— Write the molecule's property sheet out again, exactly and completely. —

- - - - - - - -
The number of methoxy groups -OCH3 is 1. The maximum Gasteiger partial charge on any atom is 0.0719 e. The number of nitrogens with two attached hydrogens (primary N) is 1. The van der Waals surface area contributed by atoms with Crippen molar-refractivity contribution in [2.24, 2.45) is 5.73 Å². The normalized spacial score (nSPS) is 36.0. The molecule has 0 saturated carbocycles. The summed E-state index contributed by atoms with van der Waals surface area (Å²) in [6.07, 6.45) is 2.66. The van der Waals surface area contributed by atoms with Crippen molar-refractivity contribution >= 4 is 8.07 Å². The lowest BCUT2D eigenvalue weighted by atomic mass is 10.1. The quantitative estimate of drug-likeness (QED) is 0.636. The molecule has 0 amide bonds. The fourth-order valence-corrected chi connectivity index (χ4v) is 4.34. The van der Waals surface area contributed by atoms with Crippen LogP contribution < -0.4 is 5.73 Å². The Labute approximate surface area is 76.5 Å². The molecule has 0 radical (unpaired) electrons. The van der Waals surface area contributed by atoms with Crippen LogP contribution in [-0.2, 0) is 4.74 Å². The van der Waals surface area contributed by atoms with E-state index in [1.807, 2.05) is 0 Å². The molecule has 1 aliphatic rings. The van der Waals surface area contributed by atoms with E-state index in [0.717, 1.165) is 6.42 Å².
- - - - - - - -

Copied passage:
The number of methoxy groups -OCH3 is 1. The maximum Gasteiger partial charge on any atom is 0.0719 e. The number of nitrogens with two attached hydrogens (primary N) is 1. The van der Waals surface area contributed by atoms with Crippen molar-refractivity contribution in [2.24, 2.45) is 5.73 Å². The normalized spacial score (nSPS) is 36.0. The molecule has 0 saturated carbocycles. The summed E-state index contributed by atoms with van der Waals surface area (Å²) in [6.07, 6.45) is 2.66. The van der Waals surface area contributed by atoms with Crippen molar-refractivity contribution >= 4 is 8.07 Å². The lowest BCUT2D eigenvalue weighted by atomic mass is 10.1. The quantitative estimate of drug-likeness (QED) is 0.636. The molecule has 0 amide bonds. The fourth-order valence-corrected chi connectivity index (χ4v) is 4.34. The van der Waals surface area contributed by atoms with Crippen LogP contribution < -0.4 is 5.73 Å². The Labute approximate surface area is 76.5 Å². The molecule has 0 radical (unpaired) electrons. The van der Waals surface area contributed by atoms with Crippen LogP contribution in [-0.2, 0) is 4.74 Å². The van der Waals surface area contributed by atoms with E-state index in [1.807, 2.05) is 0 Å². The molecule has 1 aliphatic rings. The van der Waals surface area contributed by atoms with E-state index in [0.717, 1.165) is 6.42 Å².